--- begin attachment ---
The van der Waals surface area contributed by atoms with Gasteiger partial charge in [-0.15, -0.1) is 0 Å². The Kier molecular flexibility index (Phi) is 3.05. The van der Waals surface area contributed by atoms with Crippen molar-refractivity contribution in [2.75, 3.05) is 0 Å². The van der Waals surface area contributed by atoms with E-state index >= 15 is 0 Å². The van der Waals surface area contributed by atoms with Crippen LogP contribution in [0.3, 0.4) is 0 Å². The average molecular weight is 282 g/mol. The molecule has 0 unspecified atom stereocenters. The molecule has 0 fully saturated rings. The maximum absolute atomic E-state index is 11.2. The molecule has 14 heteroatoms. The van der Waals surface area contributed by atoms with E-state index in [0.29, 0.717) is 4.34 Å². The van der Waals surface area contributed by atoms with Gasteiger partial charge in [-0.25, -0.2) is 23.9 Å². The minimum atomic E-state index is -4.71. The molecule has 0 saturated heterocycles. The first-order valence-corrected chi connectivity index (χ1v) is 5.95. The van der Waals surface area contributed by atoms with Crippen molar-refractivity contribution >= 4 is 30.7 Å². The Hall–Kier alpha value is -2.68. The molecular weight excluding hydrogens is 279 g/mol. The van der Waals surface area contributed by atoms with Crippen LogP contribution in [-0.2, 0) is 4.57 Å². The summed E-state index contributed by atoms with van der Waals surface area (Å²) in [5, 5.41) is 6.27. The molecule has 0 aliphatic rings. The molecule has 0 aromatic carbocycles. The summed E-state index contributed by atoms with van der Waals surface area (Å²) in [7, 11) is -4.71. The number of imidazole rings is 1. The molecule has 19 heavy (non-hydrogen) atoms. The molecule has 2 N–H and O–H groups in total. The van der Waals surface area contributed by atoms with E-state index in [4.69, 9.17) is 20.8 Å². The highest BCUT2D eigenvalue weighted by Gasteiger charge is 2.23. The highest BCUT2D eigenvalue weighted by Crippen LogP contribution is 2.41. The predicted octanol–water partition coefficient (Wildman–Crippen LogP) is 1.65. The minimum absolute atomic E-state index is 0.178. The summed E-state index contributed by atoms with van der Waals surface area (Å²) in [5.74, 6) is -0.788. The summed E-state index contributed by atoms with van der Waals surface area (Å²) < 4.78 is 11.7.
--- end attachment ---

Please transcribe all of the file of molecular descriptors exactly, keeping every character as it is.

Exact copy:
The van der Waals surface area contributed by atoms with Gasteiger partial charge in [-0.15, -0.1) is 0 Å². The Kier molecular flexibility index (Phi) is 3.05. The van der Waals surface area contributed by atoms with Crippen molar-refractivity contribution in [2.75, 3.05) is 0 Å². The van der Waals surface area contributed by atoms with E-state index >= 15 is 0 Å². The van der Waals surface area contributed by atoms with Crippen LogP contribution in [0.3, 0.4) is 0 Å². The average molecular weight is 282 g/mol. The molecule has 0 unspecified atom stereocenters. The molecule has 0 fully saturated rings. The maximum absolute atomic E-state index is 11.2. The molecule has 14 heteroatoms. The van der Waals surface area contributed by atoms with E-state index in [0.29, 0.717) is 4.34 Å². The van der Waals surface area contributed by atoms with Gasteiger partial charge in [-0.25, -0.2) is 23.9 Å². The minimum atomic E-state index is -4.71. The molecule has 0 saturated heterocycles. The first-order valence-corrected chi connectivity index (χ1v) is 5.95. The van der Waals surface area contributed by atoms with Crippen molar-refractivity contribution >= 4 is 30.7 Å². The Hall–Kier alpha value is -2.68. The molecular weight excluding hydrogens is 279 g/mol. The van der Waals surface area contributed by atoms with Crippen LogP contribution in [-0.2, 0) is 4.57 Å². The summed E-state index contributed by atoms with van der Waals surface area (Å²) in [5, 5.41) is 6.27. The molecule has 0 aliphatic rings. The molecule has 0 aromatic carbocycles. The summed E-state index contributed by atoms with van der Waals surface area (Å²) in [7, 11) is -4.71. The number of imidazole rings is 1. The molecule has 19 heavy (non-hydrogen) atoms. The molecule has 2 N–H and O–H groups in total. The van der Waals surface area contributed by atoms with E-state index in [4.69, 9.17) is 20.8 Å². The highest BCUT2D eigenvalue weighted by Gasteiger charge is 2.23. The highest BCUT2D eigenvalue weighted by Crippen LogP contribution is 2.41. The predicted octanol–water partition coefficient (Wildman–Crippen LogP) is 1.65. The minimum absolute atomic E-state index is 0.178. The summed E-state index contributed by atoms with van der Waals surface area (Å²) in [5.74, 6) is -0.788. The summed E-state index contributed by atoms with van der Waals surface area (Å²) < 4.78 is 11.7.